The presented work included an analysis of utility use, the high efficiency of maintenance programs in both districts, a strategy for delivering higher quality food from a central kitchen, and savings opportunities in purchasing.
The committee also presented a well-researched model in which closing 21 of the 90 underutilized schools would result $18 to $21 million in yearly savings that could be diverted to education programs. The specific schools would be selected by the school board, not the TPC, based on community impact and other factors.
The scenario will not become part of the full merger recommendation until approved at a future vote by the full TPC, likely to be held in May. Click here to view a summary of the recommendations.
(APPROVED FEBRUARY 23, 2012)
The Educational Services Committee is tasked with defining the educational priorities for the district and developing specific strategies for each of those priority themes, based on a baseline understanding of the two districts' current approach, as well as best practices.
These priorities, proposed and then approved at the February 23 TPC meeting, begin with school readiness and culminate with students prepared for success in college and career.
The educational priorities are a key first step to the rest of the TPC plan. The Educational Services Committee will next begin to identify specific strategies that will support each of these priorities.
Want to know more? Download full presentations in the Educational Services section of the site's library.
Administrative District Structure
(APPROVED MARCH 8, 2012)
On March 8, the Transition Planning Commission voted to recommend a "Multiple Achievement Paths" administrative structure for the new merged school district. Two options had been presented to the Commission at an earlier meeting by the committee studying possible structures, and this blended alternative emerged as the clear choice.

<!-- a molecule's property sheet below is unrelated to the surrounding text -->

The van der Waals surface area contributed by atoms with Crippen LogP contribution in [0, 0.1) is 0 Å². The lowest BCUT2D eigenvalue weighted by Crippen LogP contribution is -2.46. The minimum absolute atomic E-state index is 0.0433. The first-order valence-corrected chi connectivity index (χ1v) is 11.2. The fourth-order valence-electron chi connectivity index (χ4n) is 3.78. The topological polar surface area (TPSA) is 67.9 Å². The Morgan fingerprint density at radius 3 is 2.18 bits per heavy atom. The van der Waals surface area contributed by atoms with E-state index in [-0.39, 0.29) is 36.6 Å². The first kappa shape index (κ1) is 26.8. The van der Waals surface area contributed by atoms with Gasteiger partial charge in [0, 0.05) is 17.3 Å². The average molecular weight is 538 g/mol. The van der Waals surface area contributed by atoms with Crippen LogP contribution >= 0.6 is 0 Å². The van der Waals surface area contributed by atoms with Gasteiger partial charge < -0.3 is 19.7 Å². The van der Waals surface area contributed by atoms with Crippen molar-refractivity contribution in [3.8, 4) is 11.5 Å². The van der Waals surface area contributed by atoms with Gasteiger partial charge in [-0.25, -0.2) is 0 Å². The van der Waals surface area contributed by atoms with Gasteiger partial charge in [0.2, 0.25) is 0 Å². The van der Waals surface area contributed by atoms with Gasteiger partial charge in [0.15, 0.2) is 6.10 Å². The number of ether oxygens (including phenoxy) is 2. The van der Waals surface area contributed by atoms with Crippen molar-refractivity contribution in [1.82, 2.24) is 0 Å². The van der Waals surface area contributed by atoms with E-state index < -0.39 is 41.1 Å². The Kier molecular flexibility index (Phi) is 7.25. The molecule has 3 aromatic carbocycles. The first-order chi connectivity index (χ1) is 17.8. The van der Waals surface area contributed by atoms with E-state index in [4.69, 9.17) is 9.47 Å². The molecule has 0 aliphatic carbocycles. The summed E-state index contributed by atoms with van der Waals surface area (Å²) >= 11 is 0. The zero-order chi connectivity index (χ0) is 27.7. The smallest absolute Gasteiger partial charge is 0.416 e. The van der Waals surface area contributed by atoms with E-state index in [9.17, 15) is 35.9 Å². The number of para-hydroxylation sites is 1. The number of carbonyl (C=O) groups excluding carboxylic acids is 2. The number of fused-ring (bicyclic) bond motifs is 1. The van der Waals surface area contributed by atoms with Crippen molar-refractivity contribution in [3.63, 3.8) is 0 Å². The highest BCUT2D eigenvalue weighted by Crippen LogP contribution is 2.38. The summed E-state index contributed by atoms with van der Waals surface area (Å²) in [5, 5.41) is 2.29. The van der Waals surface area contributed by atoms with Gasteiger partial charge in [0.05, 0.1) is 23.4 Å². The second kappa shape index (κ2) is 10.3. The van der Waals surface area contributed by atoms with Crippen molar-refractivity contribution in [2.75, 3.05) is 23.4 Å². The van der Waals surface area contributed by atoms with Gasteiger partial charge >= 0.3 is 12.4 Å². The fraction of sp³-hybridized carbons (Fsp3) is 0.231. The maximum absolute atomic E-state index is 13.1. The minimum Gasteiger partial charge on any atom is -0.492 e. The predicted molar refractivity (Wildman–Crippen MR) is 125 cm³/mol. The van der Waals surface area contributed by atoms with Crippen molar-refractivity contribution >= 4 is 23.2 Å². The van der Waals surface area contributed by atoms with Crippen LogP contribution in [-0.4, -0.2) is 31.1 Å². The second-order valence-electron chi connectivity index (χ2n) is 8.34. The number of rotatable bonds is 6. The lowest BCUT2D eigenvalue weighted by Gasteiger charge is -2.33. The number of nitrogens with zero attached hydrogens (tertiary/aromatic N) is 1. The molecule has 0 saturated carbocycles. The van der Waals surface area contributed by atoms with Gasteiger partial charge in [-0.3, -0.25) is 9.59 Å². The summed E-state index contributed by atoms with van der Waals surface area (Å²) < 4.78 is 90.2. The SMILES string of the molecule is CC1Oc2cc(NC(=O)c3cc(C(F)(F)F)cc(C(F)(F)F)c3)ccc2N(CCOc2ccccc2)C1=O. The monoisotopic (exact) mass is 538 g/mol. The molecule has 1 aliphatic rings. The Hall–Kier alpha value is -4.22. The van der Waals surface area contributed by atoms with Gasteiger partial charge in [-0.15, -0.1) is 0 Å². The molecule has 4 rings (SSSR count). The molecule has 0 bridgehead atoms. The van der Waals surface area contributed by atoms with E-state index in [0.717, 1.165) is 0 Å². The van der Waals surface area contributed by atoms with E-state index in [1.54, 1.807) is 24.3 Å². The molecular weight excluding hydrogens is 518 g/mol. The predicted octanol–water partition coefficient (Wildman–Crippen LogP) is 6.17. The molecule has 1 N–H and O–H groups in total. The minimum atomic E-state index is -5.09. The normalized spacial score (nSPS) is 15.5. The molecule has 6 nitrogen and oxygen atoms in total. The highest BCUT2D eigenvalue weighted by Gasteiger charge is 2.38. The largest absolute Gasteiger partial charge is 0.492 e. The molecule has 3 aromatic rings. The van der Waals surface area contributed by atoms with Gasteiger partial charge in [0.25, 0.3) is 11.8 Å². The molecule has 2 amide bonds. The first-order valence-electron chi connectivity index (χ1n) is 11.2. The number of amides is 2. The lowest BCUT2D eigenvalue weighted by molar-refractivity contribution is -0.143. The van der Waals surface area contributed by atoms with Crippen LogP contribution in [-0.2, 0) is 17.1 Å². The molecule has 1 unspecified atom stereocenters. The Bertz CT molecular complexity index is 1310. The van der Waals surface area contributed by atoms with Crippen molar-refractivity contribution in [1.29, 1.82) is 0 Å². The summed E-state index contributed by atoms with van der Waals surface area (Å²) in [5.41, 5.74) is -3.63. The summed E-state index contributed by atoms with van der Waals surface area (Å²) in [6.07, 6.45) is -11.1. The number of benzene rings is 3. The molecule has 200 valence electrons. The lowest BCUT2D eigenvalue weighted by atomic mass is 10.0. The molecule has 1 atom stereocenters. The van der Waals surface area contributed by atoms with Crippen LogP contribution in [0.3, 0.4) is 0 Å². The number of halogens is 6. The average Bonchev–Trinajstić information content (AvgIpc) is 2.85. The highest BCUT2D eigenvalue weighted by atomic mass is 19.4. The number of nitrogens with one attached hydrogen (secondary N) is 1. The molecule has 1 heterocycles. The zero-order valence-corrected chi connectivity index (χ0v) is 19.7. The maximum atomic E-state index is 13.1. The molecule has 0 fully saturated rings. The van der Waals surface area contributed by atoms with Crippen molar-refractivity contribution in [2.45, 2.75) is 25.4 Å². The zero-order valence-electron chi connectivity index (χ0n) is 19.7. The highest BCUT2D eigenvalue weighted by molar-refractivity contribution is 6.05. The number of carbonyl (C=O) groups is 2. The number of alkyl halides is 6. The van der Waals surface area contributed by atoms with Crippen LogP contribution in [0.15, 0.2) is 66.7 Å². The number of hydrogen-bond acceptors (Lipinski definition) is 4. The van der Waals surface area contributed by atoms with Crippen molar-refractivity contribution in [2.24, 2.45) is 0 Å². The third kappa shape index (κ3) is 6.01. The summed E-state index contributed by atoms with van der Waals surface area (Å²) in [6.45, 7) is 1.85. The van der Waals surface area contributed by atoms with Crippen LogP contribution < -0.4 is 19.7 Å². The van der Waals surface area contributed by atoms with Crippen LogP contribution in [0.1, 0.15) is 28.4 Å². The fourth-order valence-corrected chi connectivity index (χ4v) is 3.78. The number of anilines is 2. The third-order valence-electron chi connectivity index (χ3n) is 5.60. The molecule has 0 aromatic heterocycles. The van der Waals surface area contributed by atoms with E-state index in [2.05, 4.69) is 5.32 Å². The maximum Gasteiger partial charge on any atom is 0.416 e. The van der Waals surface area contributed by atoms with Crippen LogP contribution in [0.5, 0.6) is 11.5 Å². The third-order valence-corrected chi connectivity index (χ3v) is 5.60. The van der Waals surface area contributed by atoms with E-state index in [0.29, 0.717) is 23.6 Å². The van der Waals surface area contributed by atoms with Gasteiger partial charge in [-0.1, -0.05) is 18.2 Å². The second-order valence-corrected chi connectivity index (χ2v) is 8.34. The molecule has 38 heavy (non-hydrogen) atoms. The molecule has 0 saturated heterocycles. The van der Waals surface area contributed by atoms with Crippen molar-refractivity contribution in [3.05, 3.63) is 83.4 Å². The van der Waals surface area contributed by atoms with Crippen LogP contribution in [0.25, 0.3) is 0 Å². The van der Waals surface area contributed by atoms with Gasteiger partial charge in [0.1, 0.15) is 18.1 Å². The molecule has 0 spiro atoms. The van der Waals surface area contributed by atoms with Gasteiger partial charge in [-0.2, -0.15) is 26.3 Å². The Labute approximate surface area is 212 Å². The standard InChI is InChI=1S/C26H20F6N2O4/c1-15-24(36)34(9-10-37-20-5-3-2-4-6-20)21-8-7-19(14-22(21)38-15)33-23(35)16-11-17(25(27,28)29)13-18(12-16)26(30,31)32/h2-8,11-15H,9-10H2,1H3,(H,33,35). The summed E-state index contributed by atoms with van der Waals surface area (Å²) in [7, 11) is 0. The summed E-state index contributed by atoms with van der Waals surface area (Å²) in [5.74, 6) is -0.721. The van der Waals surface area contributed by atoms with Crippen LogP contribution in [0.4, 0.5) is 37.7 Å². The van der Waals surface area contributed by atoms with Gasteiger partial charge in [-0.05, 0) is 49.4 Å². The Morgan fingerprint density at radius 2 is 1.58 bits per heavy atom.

The Multiple Achievement Paths model awards custom support and autonomy—including more control over staffing, scheduling, budget and curriculum—to allow schools and groups of schools to innovate to meet the needs of their students. Some schools might apply to do this with a single-school or group charter. Some schools might apply for more autonomy within the district structure. No matter their path, all schools are held to a high performance standard.
This is an exciting development in the process. The new model can empower principals, parents, and teachers—the experts on a particular school—to innovate for success.
Highlights of the New Structure
Take a look at some of the advantages of the model.
- All schools are held to common high performance standards
- There are multiple paths to school-level autonomy—where more decisions are made closer to the students—including in district-operated schools
- There is opportunity for collaboration and learning across school types
- An Office of Innovation will provide focused attention and support to the lowest-performing schools
- High-quality central services are available to all schools, reducing costs through scale
In short, the performance of a school—the quality of opportunity it provides children—will be more important that its structure. The district will embrace and support multiple models—and not a "one size fits all" approach—to achieve higher achievement for all students.
Want to know more? Read the full presentation in the Administrative Organization and Governance section of the site's Library.